Effect of low-fluoride dentifrices supplemented with calcium glycerophosphate on enamel demineralization in situ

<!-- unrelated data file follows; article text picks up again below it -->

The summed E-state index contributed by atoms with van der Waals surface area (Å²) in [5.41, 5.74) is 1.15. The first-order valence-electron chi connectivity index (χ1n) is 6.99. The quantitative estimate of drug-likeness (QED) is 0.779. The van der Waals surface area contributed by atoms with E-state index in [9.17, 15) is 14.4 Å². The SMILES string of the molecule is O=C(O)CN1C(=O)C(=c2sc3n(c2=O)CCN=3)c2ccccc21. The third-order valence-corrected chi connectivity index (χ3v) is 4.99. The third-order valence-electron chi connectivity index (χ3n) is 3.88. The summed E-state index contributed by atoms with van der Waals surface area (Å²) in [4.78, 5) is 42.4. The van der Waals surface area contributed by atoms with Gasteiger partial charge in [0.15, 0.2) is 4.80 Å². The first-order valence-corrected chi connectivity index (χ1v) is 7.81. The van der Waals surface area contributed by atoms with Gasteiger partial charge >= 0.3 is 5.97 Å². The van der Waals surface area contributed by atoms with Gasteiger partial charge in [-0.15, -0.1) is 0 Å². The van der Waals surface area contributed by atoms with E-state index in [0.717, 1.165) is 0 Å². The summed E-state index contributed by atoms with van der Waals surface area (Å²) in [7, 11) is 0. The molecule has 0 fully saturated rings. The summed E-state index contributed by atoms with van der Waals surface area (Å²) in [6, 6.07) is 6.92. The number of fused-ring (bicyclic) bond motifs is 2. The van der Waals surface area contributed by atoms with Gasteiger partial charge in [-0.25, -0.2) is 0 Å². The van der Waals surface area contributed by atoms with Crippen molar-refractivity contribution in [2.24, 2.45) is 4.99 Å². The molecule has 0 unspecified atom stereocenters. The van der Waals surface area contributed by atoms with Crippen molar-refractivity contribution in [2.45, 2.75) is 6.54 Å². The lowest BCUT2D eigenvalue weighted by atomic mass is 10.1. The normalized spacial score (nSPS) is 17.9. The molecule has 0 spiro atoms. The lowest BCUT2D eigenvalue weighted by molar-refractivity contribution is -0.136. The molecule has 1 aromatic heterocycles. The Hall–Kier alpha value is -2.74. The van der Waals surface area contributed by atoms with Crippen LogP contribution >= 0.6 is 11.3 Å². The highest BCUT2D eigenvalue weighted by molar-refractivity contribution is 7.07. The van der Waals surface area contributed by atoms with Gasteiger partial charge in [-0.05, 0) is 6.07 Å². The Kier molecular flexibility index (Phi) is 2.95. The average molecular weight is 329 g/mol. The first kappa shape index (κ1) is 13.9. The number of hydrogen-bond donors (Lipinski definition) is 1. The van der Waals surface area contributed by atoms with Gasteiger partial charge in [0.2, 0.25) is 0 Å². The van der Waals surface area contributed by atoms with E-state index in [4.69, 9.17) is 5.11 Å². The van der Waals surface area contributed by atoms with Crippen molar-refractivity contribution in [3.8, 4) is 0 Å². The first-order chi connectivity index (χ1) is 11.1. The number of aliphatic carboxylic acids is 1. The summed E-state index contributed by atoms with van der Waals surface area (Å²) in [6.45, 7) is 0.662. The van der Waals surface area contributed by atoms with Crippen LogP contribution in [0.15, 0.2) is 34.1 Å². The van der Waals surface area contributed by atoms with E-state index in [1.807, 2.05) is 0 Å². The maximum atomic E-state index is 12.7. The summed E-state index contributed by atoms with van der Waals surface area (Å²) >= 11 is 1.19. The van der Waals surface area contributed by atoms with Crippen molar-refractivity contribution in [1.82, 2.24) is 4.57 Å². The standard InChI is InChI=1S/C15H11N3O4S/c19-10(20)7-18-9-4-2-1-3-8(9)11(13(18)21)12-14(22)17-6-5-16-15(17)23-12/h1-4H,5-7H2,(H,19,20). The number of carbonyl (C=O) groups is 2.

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Purpose: To evaluate whether a low-fluoride dentifrice with calcium glycerophosphate (CaGP) reduced the demineralization process in situ. Methods: A cross-over design with four treatment phases of 7 days each was used. Ten volunteers wore palatal devices containing four blocks of bovine dental enamel. The enamel was treated (ex-vivo) with a placebo, 500 μg-F/g (500), 500 μg-F/g with 0.25%CaGP (500 CaGP), and 1,100 μg-F/g (1,100) dentifrices (twice a day/1 minute) under cariogenic challenge from sucrose solution. To evaluate mineral loss, surface and crosssectional hardness were performed. The fluoride, calcium, and phosphorus ion concentrations from enamel and dental plaque were determined. The insoluble extracellular polysaccharide (EPS) concentrations were also analyzed. The data were submitted to ANOVA (1-way) followed by the Student-Newman-Keuls test (P< 0.05). Results: The mineral loss and EPS concentration were lowest in the 500 CaGP and 1,100 dentifrice groups. The use of the 500 CaGP and 1,100 dentifrices resulted in similar fluoride, calcium, and phosphorus concentrations in the enamel and in dental plaque (P< 0.05). The ionic activities of calcium phosphate phases for the 500 CaGP and 1,100 dentifrices were similar (P< 0.492). The low-fluoride dentifrice with 0.25%CaGP demonstrated efficacy similar to that of the positive control (1,100 dentifrice) with respect to in situ demineralization.